Comic Review – Sugar Glider Stories

Sugar Glider Stories follows Susie Sullivan and Newcastle’s own superheroes. The art in this book continually changes from story to story. This was something that worried me to begin with but with such solid dialogue from Daniel Clifford (one of the co creators) giving it structure, it actually works to its credit. In my opinion continually changing an artist can either be detrimental or very effective: here it is the later. The key is all about the transitions from one artist to the next. As a whole, this is unbelievably effective, drawing the reader in even more then they would have. The artwork by Newman in first story ‘Father’s Day’ compliments the writing perfectly. The mannerisms and emotions he has managed to get the characters to portray brings greater effect to the already tight script of Clifford’s.

In ‘Father’s Day Reprise’, Clifford cleverly allows Grice’s art do the talking. The creators have handpicked his artists well, choosing the perfect style to compliment the right moment. It is the sign of a great creator when the writer knows when to sit back and let the artwork do the talking. In a medium such as comic books, this is an essential skill as less can often be more with writing. This is a skill that Clifford clearly has.

Further the juxtaposition to Gilmore’s work is a nice change. His art looks like an episode of Batman the Brave and the Bold. It again gives the right tone, intriguing you to carry on. This is emphasised by his page layouts.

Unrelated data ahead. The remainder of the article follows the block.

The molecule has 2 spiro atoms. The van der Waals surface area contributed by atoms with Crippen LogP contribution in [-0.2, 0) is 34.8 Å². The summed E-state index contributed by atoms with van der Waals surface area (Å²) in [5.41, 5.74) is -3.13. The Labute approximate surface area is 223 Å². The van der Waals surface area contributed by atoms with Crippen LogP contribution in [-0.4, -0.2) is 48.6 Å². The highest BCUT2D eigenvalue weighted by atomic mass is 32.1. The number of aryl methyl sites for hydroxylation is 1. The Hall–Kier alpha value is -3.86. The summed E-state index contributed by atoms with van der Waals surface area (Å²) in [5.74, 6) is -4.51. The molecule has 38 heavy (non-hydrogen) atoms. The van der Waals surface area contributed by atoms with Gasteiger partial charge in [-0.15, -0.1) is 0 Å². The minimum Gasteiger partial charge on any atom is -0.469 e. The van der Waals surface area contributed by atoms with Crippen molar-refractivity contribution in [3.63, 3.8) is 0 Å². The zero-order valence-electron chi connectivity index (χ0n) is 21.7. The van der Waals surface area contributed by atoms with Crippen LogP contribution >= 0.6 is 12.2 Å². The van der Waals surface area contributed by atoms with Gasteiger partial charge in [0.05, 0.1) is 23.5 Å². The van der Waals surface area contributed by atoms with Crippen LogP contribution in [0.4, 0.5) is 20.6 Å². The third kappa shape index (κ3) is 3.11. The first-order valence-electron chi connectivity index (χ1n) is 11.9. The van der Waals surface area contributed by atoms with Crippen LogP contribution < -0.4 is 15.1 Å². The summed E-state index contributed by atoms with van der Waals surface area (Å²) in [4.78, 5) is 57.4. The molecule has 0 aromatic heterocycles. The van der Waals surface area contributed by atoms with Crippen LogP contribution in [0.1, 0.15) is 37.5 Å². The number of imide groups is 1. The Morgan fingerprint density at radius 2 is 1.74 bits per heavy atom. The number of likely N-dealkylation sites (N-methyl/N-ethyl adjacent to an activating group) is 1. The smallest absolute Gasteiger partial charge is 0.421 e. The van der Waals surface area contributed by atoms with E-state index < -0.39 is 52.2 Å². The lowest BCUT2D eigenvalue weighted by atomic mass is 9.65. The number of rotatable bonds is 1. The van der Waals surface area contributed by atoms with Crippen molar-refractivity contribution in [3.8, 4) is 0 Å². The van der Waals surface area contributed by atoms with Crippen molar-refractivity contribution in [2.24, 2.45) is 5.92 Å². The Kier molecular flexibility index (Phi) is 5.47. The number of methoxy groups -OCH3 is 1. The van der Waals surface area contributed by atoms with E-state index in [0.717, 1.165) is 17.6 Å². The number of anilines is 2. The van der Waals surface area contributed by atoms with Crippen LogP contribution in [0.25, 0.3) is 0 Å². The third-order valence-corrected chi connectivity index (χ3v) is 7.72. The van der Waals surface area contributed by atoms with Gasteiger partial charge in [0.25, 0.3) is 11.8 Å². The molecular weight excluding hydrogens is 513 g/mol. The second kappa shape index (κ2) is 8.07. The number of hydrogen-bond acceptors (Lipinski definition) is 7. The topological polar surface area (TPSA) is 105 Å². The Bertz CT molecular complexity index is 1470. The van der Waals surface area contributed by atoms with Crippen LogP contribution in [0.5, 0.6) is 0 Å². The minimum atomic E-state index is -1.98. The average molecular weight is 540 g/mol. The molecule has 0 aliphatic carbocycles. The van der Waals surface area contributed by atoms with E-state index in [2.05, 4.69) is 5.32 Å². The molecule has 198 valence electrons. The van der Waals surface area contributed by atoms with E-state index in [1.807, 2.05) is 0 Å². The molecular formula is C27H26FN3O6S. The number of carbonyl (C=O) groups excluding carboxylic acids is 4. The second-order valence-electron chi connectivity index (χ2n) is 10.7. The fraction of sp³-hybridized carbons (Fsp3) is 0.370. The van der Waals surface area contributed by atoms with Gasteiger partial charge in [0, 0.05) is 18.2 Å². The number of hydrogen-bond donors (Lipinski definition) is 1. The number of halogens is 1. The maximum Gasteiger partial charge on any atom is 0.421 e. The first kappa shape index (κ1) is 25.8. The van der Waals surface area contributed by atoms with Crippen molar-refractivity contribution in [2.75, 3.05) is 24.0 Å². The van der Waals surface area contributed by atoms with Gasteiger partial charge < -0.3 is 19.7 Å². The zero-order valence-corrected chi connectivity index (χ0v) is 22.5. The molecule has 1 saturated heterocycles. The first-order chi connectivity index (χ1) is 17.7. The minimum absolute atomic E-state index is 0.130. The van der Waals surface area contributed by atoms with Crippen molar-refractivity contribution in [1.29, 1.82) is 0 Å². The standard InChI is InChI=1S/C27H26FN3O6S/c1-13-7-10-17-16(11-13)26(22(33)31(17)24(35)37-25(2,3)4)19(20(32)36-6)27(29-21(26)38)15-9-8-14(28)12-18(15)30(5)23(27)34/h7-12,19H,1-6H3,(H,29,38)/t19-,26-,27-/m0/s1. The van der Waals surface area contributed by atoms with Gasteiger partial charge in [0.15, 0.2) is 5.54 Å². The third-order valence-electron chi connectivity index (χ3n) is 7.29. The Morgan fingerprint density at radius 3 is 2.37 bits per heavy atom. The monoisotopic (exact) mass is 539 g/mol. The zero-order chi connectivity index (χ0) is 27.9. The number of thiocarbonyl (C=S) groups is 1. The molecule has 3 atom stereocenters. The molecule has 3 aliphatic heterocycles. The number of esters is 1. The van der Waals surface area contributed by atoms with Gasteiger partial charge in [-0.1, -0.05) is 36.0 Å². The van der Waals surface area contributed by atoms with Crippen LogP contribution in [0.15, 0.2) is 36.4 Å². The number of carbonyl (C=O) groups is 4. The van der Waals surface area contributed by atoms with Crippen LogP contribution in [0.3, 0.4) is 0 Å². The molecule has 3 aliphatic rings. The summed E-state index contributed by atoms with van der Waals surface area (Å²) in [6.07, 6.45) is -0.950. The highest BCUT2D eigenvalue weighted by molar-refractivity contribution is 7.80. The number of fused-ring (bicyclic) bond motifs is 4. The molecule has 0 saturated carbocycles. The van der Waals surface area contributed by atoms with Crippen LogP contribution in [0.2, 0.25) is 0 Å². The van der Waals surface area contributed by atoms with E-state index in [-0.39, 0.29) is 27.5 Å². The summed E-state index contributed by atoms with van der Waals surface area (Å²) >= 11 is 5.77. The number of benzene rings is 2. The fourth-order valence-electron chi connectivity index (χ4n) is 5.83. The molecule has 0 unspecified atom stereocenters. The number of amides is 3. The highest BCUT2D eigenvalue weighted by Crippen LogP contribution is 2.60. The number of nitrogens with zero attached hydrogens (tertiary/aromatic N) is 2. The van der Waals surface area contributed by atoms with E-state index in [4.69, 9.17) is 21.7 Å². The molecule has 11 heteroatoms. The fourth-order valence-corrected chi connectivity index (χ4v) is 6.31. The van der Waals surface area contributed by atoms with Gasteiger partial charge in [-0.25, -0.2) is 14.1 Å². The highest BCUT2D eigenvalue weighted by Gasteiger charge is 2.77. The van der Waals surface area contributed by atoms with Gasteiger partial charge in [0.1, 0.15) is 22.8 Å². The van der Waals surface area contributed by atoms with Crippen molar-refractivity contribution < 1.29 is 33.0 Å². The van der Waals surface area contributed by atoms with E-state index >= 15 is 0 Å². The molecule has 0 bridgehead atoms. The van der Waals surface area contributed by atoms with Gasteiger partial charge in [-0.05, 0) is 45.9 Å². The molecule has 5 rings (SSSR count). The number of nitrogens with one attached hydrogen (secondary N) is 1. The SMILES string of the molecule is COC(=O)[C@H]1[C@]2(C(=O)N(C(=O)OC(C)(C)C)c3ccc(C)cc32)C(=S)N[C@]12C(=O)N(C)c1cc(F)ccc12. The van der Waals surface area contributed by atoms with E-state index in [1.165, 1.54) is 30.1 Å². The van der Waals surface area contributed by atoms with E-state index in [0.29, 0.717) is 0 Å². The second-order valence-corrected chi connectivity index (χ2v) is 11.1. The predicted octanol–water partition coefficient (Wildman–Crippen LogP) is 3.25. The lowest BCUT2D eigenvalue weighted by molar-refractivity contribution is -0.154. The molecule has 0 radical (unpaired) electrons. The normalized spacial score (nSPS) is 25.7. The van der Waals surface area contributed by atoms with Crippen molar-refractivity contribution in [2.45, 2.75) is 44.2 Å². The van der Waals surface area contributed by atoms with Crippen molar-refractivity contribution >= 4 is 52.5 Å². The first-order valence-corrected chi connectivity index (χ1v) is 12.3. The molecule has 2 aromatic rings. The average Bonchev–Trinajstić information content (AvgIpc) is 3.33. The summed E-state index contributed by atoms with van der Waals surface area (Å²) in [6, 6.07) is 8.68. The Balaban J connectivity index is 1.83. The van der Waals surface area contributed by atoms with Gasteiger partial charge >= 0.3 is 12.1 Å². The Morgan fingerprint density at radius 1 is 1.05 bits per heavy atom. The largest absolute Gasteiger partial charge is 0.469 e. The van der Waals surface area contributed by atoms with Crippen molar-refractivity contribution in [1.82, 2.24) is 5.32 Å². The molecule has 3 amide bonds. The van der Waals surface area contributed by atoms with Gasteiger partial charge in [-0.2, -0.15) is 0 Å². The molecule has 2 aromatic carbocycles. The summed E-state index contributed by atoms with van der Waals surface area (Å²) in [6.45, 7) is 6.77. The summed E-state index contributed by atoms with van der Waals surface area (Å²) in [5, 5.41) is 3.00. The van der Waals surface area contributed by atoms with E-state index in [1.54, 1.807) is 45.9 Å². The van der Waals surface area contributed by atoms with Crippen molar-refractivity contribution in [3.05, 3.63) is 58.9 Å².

Clifford’s writing is sharp, clever and witty. His dialogue makes the scenes feel very natural especially in ‘Father’s Day’ as well as providing many laugh out loud moments further on in the book. A stand out moment comes in the story ‘Jackdaw Rising’ with art by Cavanagh. Fellow writer, Bainbridge in the story ‘Work Day 200’ provides some brilliant sparks of wit. Again, as well as the artist transition working, the writing transition is seamless.

Sugar Glider Stories is a credit to the small press. It draws you in entirely to the extent that you do not want to put it down: some big league comic book creators do not even have this talent. A great read, worth every penny.

GS Rating 4/5

Luke Halsall

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